EXCLUSIVE: Holden Nowell Tries To Move Past 'Call Me Maybe'

It has been six years since Holden Nowell became known around the world as the guy in the “Call Me Maybe” video. 

With “The sky is the limit” tattooed across his chest and scripture inked on his right ribcage, Nowell, then 22, was the object of Canadian singer Carly Rae Jepsen’s flirtation in her breakthrough video.

Since it debuted in March 2012, “Call Me Maybe” has been viewed more than 1 billion times.

But, in an exclusive interview with iHeartRadio.ca, Nowell – who was named one of the “Men We Love” in a 2012 issue of People – revealed the personal and professional struggles he faced in the years that followed. 

“It’s what people began to recognize me as and know me as, and it was only that,” he said. “It was really difficult for me and really frustrating.

“I was always the ‘Call Me Maybe' guy, everywhere I went, and after awhile I got really sick of hearing that."

Nowell said he was ubiquitous in commercials for Jepsen’s album. “It was my face everywhere. It was me pushing the lawnmower. Me fixing the car,” he recalled. “It was literally showing my face more than hers.”

Nowell said he was paid only $500 for the day-long shoot and, despite being told he would also receive royalties, he said he “didn’t get a single penny in royalties.”

He blamed the raw deal he got on his own inexperience at the time and “some really shady stuff” that was allegedly going on at his agency. “I don’t know who ended up making my money, but I never saw a single penny for it.”

Nowell said he hasn’t spoken to Jepsen since the video premiered. “I personally don’t have anything positive to say about Carly Rae,” he said. “She won awards because of that video and she never reached out to me.”

He insisted he’s not entirely bitter. “It is what it is. It was a learning experience,” said Nowell, on the phone from Los Angeles.

“It was a really cool experience to be part of. It was really life-changing.”

Nowell, now 29 and covered with more tattoos, said he still gets recognized occasionally – usually by younger girls and gay guys.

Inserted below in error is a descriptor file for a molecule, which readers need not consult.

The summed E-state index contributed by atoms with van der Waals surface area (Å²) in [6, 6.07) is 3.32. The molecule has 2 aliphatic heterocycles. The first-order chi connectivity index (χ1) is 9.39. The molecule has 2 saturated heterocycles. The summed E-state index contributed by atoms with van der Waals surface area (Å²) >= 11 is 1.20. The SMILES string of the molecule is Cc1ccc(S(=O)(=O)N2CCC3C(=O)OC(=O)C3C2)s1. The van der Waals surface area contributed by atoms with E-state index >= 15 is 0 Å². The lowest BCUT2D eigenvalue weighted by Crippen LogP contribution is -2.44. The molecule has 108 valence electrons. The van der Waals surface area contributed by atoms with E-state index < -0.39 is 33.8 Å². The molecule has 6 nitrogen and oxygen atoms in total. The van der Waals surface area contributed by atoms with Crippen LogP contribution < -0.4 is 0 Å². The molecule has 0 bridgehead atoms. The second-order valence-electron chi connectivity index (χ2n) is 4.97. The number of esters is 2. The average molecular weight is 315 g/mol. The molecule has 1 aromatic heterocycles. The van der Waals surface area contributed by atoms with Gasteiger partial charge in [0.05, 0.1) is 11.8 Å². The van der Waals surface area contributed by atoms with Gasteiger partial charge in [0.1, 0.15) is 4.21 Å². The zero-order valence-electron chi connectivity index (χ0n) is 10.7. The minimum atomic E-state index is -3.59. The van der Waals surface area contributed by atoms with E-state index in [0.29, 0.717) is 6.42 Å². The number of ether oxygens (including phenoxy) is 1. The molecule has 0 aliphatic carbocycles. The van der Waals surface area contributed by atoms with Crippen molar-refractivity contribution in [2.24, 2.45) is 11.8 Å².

The video for “Call Me Maybe,” directed by Ben Knechtel, was filmed on a residential street in Langley, BC on Oct. 30, 2011 – a “cold a** day,” Nowell recalled.

His character catches the eye of Jepsen as he arrives in her backyard to mow the lawn. Less than 20 seconds into the song, he pulls off his T-shirt to reveal his toned and tattooed torso.

Jepsen seductively soaps up a car in the driveway and fantasizes about appearing on the cover of a romance novel with the neighbourhood hottie.

The video’s twist, though, is that Nowell’s character is more interested in Jepsen’s guitar player.

EW praised “Call Me Maybe” for having “one of the great classic twists in the history of music videos.”

But Nowell admitted he was initially put off by the storyline.

“The fact that they had to make me gay at the end of the video… it was all very… I didn’t like being known as the gay guy in the ‘Call Me Maybe’ video. It was just something I wasn’t used to.”

Nowell said the original storyline called for his character to kiss the guy. “I was like, ‘I’m going to be completely honest with you. I’m not going to kiss a guy, especially for $500. I said ‘I really don’t think I’m comfortable kissing a guy for a music video.’”

He claimed to have come up with the ending that was used in the video. “I said, ‘You know what? What if instead of me kissing a guy at the end of the video, what if I just give a guy my number or something like that?’”

Born in Saskatoon, Nowell moved to Regina with his mother when she separated from his father, whom he described as “a gangster hustler drug dealer alcoholic” who spent time in jail and in treatment for mental health issues.

His mother remarried when Nowell was 10 and they relocated to Calgary. When he was expelled from high school at 17, only weeks before graduation, Nowell took off for California.

He said he played college basketball and baseball but blew out his knee and was forced to return to Canada when he lost his student visa.

His girlfriend at the time suggested he pursue modelling. Nowell was quickly snatched up by Calgary’s Mode Models International and repped by a New York agency that put him up in an apartment in Queens with other male models.

He said despite booking jobs worth thousands, he was broke. “I wasn’t seeing a single penny from jobs that I was getting.”

Nowell also grew increasingly uncomfortable with what he called “predators” in the industry who had certain expectations.

“They pimp you out. You’re basically a Geisha girl,” he recalled. 

“‘Gay for pay’ is literally what runs the male modelling industry and I don’t get down like that. I think people should be allowed to love who they want to love, but I love women. There’s no amount of money, no amount of fame that could ever make me… I couldn’t do something that didn’t feel right in my soul.”

So, Nowell stepped away from a promising modelling career and returned to Canada.